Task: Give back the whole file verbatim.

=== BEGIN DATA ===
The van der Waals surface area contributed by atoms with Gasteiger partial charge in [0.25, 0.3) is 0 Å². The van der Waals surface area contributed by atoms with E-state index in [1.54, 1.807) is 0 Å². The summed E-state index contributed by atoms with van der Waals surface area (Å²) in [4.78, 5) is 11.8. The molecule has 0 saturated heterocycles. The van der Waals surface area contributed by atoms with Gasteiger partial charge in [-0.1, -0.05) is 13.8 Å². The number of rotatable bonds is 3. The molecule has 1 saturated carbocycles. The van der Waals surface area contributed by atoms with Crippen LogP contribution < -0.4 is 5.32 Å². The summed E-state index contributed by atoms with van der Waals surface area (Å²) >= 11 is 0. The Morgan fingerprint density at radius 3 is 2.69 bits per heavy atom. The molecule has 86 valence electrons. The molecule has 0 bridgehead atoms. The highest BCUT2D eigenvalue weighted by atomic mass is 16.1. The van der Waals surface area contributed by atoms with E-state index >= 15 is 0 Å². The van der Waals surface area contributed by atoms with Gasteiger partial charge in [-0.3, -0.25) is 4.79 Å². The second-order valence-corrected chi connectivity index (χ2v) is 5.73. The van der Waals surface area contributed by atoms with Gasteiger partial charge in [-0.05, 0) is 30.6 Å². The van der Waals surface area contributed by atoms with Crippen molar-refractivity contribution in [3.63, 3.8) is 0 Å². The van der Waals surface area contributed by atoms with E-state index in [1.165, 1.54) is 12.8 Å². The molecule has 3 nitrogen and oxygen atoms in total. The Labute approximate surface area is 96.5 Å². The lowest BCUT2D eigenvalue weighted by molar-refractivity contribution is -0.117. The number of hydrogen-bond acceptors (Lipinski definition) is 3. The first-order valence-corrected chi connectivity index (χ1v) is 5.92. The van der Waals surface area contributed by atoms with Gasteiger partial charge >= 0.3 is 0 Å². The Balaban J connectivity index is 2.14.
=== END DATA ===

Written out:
The van der Waals surface area contributed by atoms with Gasteiger partial charge in [0.25, 0.3) is 0 Å². The van der Waals surface area contributed by atoms with E-state index in [1.54, 1.807) is 0 Å². The summed E-state index contributed by atoms with van der Waals surface area (Å²) in [4.78, 5) is 11.8. The molecule has 0 saturated heterocycles. The van der Waals surface area contributed by atoms with Gasteiger partial charge in [-0.1, -0.05) is 13.8 Å². The number of rotatable bonds is 3. The molecule has 1 saturated carbocycles. The van der Waals surface area contributed by atoms with Crippen LogP contribution < -0.4 is 5.32 Å². The summed E-state index contributed by atoms with van der Waals surface area (Å²) >= 11 is 0. The Morgan fingerprint density at radius 3 is 2.69 bits per heavy atom. The molecule has 86 valence electrons. The molecule has 0 bridgehead atoms. The highest BCUT2D eigenvalue weighted by atomic mass is 16.1. The van der Waals surface area contributed by atoms with E-state index >= 15 is 0 Å². The van der Waals surface area contributed by atoms with Gasteiger partial charge in [-0.3, -0.25) is 4.79 Å². The second-order valence-corrected chi connectivity index (χ2v) is 5.73. The van der Waals surface area contributed by atoms with Gasteiger partial charge in [-0.05, 0) is 30.6 Å². The van der Waals surface area contributed by atoms with Crippen molar-refractivity contribution in [3.63, 3.8) is 0 Å². The van der Waals surface area contributed by atoms with E-state index in [1.165, 1.54) is 12.8 Å². The molecule has 3 nitrogen and oxygen atoms in total. The Labute approximate surface area is 96.5 Å². The lowest BCUT2D eigenvalue weighted by molar-refractivity contribution is -0.117. The number of hydrogen-bond acceptors (Lipinski definition) is 3. The first-order valence-corrected chi connectivity index (χ1v) is 5.92. The van der Waals surface area contributed by atoms with Gasteiger partial charge >= 0.3 is 0 Å². The Balaban J connectivity index is 2.14.